I did Boot Camp with a 16 yo girl. We would do things like jump rope for 6 minutes, or attempt to run a mile in under 12 minutes. Almost every time the instructor mentioned a longish time, she had a bad reaction, like it was an eternity. With respect to the whole of her life, in contrast to the whole of mine, it could seem like a long time! Once she started doing it, it was over in a flash and she completed the tasks no problem. But it seemed like an eternity to her!

    I remember being that way as a kid/teenager. I had to run 2 miles in the army, and I really thought that was brutal when I was 18! I have perspective on that distance, now. It's NOTHING.

    Have some children, eh? then you really get a perspective on time. Become a grandma! That'll do it. All that to say, I think the 40s enter long things like that because the mental block about the length of time is not as strong.


    Karen

  13. #13
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    Passing the mirror

    I have to agree with SadieKate. Age can't be ignored. I'm not saying bow to it and take up knitting and complaining but no one can define what "age" really means and what are the rules for doing it "right." It's the elephant in the room as long as we see it as an elephant rather than a fascinating journey.

    On most levels age classifications are an external thing that is molded by society and culture. Yet on an interior level it's something altogether different and completely individual to each person. On the inside no one feels 62 or 92. Instead we feel exactly the same as we did when consciousness first bloomed as an infant. The physical body may get rusty and crusty and that never ceases to amaze us when we pass a mirror.

    Perhaps if we stop applauding "oldsters" doing things that aren't typical, we will stop creating our own image of others. Sexism and Ageism cut people off at the knees and squash them into a pigeonhole. Unfortunatenly it's often the aged who reinforce all the boundaries given to them by others because it's just too scary to step out and be unique in whatever way that pleases them from beng restful and reflective to swimming the English channel.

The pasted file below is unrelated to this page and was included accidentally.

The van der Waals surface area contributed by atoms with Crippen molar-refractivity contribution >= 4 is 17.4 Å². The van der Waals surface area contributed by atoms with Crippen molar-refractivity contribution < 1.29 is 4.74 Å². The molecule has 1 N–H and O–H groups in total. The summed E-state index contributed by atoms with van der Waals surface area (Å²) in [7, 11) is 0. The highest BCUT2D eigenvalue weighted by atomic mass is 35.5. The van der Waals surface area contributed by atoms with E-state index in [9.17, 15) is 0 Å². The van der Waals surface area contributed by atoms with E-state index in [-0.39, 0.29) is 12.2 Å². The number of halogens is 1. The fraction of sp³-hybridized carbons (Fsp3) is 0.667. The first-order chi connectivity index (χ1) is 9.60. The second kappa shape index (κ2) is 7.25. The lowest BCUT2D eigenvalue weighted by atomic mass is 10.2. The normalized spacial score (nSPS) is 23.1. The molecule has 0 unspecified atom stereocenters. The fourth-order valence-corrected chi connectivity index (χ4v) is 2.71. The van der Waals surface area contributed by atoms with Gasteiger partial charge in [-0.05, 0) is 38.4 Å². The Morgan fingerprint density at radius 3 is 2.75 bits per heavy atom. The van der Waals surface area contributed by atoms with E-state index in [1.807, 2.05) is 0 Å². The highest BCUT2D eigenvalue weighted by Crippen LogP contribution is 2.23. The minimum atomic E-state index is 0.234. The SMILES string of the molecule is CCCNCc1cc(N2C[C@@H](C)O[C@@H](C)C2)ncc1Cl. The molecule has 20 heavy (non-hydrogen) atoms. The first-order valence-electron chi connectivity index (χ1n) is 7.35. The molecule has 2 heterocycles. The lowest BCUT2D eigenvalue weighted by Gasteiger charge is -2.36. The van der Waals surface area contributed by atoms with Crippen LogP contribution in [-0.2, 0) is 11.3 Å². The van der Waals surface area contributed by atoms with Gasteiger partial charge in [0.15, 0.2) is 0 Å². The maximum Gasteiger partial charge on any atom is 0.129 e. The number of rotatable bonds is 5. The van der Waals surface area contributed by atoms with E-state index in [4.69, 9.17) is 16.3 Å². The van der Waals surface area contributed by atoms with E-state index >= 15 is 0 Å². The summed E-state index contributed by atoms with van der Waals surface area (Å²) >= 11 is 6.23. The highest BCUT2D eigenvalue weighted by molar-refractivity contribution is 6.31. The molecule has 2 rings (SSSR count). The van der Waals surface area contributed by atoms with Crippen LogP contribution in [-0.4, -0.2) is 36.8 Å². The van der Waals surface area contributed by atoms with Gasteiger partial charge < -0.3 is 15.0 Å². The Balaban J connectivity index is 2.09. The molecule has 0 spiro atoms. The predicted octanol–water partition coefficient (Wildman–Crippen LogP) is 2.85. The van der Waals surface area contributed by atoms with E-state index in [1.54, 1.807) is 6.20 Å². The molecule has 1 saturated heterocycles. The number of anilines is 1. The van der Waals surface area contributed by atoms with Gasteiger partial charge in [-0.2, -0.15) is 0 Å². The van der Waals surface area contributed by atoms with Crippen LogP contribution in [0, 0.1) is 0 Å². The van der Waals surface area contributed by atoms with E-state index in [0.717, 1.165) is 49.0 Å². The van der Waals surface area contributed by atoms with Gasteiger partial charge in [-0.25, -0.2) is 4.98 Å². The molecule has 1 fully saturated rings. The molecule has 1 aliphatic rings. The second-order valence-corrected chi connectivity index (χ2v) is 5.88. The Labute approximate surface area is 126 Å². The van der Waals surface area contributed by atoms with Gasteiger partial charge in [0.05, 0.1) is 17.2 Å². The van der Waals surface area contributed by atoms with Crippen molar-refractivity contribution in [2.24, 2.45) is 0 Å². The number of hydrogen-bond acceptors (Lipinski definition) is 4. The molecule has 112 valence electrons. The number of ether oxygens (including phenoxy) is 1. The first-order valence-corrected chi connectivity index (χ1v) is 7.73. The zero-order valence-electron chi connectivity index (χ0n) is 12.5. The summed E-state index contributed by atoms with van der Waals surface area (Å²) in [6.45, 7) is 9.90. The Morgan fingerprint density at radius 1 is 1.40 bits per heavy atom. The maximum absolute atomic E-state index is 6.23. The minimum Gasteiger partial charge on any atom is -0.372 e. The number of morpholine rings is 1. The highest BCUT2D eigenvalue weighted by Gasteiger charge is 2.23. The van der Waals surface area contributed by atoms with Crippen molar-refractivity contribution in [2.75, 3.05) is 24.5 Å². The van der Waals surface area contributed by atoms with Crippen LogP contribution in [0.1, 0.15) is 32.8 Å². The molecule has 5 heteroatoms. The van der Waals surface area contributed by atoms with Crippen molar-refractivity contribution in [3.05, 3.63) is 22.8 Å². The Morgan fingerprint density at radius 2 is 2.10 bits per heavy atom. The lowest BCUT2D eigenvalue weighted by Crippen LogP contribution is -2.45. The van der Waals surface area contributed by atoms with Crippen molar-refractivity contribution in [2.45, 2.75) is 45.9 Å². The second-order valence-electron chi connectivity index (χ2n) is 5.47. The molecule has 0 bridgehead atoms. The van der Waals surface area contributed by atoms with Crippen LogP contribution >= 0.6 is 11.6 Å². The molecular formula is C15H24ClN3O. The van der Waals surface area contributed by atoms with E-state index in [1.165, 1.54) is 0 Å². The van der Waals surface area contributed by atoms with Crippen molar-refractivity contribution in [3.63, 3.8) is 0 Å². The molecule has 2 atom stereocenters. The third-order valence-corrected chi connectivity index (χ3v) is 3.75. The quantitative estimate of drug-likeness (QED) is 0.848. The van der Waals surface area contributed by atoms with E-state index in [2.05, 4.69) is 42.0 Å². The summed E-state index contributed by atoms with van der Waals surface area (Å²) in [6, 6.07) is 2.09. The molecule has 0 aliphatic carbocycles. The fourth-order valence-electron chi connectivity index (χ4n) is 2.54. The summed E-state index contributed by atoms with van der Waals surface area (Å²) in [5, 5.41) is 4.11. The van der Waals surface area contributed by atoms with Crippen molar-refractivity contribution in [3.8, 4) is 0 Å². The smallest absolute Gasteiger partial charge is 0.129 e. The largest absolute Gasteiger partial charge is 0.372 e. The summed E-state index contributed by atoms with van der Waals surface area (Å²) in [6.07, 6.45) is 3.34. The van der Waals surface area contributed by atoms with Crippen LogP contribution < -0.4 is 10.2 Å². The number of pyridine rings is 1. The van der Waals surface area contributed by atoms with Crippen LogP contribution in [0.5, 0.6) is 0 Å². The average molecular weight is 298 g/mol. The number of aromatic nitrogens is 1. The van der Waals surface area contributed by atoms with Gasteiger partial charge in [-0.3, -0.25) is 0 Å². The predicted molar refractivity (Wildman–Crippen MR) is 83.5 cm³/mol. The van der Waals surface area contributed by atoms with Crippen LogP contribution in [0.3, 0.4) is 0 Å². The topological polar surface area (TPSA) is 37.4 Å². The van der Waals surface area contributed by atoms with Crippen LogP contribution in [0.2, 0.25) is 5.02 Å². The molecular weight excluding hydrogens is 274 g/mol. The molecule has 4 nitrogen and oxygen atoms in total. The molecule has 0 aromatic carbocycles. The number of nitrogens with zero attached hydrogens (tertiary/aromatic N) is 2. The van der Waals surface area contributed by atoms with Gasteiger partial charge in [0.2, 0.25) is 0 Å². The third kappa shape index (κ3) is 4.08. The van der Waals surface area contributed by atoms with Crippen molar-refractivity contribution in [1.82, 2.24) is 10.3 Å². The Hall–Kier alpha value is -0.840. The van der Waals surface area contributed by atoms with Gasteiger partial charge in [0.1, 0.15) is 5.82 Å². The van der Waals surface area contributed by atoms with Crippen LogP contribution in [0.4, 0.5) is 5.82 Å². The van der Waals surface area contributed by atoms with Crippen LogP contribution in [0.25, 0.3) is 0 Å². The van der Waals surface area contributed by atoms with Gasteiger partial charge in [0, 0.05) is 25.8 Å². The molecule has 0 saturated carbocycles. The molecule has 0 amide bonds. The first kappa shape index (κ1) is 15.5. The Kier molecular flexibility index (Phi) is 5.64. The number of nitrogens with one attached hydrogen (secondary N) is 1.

Out of shap is out of shape whatever the age. Alleged recovery time differences are a mental construct of expectations.

    I often wonder if the care seniors take to protect themselves isn't just the fear of impending death, a death for which they aren't ready to accept. Unfortunately the medical profession is the first bugler to shout the alarm to be careful, take precautions, know your limits, work up very very gradually to change.

    Some seniors blossom into type A personalities and push the envelope while others become quiet navel contemplators, while still others fill the bell curve in between. Bravo to them all!

  14. #14
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    I think age is a factor, but it's very individual. All of a sudden, I need lots of recovery time and my average is going down.... some of it is my particular situation, but there is nothing unusual going on with me compared to a couple of years ago. I didn't start cycling until I was 48, but I was very active in other fitness things. I improved steadily until last year, when health issues interfered. Now, I am frustrated. I am only competitive with myself and myself is not happy thinking that this is age!
    I feel like I have to make a decision between whether I will concentrate on distance or speed, because i don't seem to be able to do both well.

  15. #15
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    I think we're talking about two different things here: the specific demands of cycling, vs. age-related changes in our bodies. (We're also talking about competitive sport, when the OP had to do with participation in mass fun events.)

    The top competitors in most sports are much, much younger than the top competitors in cycling. That doesn't mean that cyclists' bodies age more slowly than other athletes', it just means that endurance and strategy are so important in cycling that, to a point, they outweigh incremental declines in reflexes, recovery and strength.

    Obviously statistics don't define individual situations. Just as it would be perfectly accurate to say generally that men are stronger than women (by about 20% based on weight-class weight-lifting records), nevertheless probably many of the women on this forum are stronger than most men in our demographic.

    Bottom line: we still age. Oh, well! I'm at the point where I'm realizing I just have to deal with it.
    Speed comes from what you put behind you. - Judi Ketteler